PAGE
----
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2006 HSR&D National Meeting Abstract

1009 — Racial Differences in the Evaluation and Treatment of Hepatitis C: A Retrospective Cohort Study

Author List:
Rousseau CM (Northwest HSR&D Center of Excellence, VA Puget Sound HCS, Seattle, WA)
Ioannou GN (Seattle Epidemiologic Research and Information Center, VA Puget Sound HCS, Seattle, WA)
Todd-Stenberg JA (Northwest HSR&D Center of Excellence, VA Puget Sound HCS, Seattle, WA)
Sloan KL (Northwest HSR&D Center of Excellence, VA Puget Sound HCS, Seattle, WA)
Dominitz JA (Northwest HSR&D Center of Excellence, VA Puget Sound HCS, Seattle, WA)

Although anti-viral therapy is available for hepatitis C virus infection, only a minority of patients undergoes treatment. Race has been shown to be associated with receipt of medical care for various medical conditions. The aim of this study was to examine the association between race and hepatitis C treatment.

This retrospective cohort study used medical records to determine anti-viral treatment of 4,263 hepatitis C infected patients from all eight Department of Veterans Affairs Medical Centers in VISN 20. Secondary outcome measures included referral to specialty clinic, complete laboratory evaluation, genotype testing, and liver biopsy. Multiple logistic regression was used to adjust for clinical and socio-demographic factors.

Among those without apparent contraindications to therapy, Blacks were significantly less likely than Whites to receive anti-viral therapy (4.5% versus 13.7%; adjusted odds ratio [OR] 0.38; 95% confidence interval [CI] 0.23 - 0.64). Among those whose virus was genotyped, Blacks remained significantly less likely to be treated, independent of genotype (14.6% versus 34.2%; adjusted OR, 0.48; 95% CI 0.25 - 0.92). Blacks and Whites had similar odds of referral to specialty clinics and of undergoing liver biopsy. However, Blacks were significantly less likely to have complete laboratory evaluation (23.5% versus 28.4%; adjusted OR, 0.70; 95% CI, 0.54 - 0.91) and viral genotyping (22.5% versus 30.5%; adjusted OR, 0.69; 95% CI, 0.51 - 0.93).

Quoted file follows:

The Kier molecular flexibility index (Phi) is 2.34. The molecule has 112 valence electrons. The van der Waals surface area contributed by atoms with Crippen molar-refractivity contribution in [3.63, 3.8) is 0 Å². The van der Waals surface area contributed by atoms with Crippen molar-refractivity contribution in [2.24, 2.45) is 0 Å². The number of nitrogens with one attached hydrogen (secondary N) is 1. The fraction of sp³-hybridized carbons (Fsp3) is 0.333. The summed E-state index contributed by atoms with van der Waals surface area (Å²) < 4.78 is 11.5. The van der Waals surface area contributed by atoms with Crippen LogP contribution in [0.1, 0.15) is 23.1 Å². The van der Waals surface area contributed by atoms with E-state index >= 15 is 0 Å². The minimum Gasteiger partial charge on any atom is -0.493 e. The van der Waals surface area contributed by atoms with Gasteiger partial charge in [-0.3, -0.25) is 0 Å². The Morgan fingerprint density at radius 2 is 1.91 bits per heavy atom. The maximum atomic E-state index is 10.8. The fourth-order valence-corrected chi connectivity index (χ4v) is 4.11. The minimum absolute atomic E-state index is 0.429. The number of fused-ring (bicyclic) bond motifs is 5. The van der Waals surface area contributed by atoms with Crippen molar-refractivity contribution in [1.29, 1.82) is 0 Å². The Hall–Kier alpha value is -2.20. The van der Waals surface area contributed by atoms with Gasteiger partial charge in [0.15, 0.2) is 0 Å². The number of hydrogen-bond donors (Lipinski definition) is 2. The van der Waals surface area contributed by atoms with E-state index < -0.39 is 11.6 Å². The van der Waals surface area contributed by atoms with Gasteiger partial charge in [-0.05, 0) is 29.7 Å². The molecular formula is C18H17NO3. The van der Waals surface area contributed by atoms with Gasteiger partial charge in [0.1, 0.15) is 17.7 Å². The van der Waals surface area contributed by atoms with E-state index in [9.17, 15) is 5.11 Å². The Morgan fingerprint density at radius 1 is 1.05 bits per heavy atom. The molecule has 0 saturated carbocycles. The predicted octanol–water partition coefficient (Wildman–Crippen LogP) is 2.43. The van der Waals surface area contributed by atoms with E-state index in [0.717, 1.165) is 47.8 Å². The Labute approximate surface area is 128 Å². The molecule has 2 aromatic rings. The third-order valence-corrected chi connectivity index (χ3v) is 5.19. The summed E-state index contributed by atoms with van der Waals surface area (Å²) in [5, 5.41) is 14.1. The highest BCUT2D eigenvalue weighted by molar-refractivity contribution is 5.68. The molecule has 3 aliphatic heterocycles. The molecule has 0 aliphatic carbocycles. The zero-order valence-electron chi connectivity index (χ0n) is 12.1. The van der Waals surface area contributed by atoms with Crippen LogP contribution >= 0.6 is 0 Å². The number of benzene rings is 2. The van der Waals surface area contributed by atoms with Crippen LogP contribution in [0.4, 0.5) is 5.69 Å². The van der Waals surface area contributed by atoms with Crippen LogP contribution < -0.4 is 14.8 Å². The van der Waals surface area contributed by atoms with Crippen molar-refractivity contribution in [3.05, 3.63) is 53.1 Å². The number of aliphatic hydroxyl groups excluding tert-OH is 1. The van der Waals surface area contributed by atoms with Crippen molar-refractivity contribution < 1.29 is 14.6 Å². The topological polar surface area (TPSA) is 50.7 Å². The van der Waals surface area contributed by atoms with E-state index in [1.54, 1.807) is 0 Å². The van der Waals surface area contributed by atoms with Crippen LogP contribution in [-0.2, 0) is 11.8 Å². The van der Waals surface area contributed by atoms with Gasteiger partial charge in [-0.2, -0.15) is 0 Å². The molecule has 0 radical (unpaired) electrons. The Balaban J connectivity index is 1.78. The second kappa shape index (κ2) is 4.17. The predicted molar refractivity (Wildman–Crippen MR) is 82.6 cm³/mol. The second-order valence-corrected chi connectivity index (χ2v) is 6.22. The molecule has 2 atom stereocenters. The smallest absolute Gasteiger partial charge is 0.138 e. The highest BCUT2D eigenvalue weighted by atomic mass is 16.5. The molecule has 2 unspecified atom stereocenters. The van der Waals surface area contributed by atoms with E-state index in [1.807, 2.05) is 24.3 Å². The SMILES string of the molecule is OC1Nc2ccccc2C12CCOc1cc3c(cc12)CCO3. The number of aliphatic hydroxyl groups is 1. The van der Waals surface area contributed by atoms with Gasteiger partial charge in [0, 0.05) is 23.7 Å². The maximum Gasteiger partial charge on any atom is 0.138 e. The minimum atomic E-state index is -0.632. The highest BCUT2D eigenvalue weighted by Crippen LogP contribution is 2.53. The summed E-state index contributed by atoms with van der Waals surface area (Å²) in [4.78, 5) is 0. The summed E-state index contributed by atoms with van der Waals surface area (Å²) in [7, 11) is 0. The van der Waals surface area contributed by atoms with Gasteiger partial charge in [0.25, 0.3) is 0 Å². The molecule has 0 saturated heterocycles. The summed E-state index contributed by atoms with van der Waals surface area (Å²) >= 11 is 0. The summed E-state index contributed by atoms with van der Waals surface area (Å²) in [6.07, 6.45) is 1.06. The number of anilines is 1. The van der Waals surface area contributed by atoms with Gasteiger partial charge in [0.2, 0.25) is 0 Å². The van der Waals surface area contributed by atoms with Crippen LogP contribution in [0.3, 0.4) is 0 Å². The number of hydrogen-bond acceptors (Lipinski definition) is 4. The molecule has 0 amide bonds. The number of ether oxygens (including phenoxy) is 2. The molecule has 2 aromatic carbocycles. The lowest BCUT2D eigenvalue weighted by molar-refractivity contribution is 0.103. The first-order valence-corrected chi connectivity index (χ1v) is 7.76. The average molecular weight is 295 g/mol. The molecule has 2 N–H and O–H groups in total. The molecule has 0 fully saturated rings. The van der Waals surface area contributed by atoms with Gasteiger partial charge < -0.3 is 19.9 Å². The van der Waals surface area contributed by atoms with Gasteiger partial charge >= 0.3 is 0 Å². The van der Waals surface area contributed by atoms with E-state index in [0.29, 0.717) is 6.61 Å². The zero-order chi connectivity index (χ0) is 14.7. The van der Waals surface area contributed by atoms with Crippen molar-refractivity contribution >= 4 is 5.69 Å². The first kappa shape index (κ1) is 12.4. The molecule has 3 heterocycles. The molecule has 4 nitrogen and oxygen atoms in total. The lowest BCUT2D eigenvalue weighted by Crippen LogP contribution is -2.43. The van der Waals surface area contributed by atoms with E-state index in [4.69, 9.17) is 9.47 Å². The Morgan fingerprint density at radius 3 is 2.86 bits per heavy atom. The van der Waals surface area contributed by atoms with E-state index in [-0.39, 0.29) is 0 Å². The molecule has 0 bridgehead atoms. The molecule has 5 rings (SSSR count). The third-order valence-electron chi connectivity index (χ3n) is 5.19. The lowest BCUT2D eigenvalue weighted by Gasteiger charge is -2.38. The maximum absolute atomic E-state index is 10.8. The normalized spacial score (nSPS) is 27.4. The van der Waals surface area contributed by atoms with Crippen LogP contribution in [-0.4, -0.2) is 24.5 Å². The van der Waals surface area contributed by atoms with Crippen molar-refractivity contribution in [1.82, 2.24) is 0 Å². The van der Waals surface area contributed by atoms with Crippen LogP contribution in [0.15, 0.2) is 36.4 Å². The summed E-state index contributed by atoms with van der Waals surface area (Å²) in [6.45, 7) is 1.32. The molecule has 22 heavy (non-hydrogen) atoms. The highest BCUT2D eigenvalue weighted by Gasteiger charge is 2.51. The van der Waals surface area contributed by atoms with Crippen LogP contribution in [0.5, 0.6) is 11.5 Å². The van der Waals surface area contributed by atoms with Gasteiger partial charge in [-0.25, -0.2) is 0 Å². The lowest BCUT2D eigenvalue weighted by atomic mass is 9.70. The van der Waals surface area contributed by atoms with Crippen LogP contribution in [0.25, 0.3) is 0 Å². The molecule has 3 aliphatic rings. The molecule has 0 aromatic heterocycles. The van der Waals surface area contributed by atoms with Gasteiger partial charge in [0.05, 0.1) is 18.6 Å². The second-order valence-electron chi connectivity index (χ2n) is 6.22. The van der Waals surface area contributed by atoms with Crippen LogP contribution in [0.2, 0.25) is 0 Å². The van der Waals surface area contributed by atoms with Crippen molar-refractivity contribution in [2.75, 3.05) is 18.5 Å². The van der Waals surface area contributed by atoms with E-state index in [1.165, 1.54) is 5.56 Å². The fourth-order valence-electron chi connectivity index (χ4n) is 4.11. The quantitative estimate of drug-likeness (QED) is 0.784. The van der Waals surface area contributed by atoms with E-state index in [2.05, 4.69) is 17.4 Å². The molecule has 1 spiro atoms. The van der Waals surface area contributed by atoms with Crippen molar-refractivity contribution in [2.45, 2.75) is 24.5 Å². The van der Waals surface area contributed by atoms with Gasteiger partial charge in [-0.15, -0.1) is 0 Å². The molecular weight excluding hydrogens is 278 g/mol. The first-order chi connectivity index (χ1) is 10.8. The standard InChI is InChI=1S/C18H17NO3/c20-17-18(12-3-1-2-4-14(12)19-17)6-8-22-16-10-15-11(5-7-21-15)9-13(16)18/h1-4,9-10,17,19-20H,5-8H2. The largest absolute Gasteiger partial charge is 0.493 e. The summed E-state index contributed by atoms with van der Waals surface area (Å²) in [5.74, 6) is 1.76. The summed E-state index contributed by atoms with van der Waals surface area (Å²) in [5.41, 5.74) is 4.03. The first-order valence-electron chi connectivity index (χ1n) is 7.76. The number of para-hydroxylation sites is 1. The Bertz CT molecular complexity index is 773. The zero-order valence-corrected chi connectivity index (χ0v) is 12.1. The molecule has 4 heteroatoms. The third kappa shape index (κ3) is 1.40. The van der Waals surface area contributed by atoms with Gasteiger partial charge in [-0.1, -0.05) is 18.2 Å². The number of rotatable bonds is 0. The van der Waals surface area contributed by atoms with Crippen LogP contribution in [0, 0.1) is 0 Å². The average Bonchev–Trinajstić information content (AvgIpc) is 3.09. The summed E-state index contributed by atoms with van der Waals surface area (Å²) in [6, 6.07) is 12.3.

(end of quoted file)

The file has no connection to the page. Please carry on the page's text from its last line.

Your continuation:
Blacks were less likely than Whites to be evaluated and receive anti-viral treatment for hepatitis C.

Given that Blacks are disproportionately affected by hepatitis C infection in the United States, it is especially important to assure equal access to health care services for this infection. Clearly, further research is needed to understand the underlying explanations for these findings and to help develop interventions at the patient, provider, and/or system level as appropriate.

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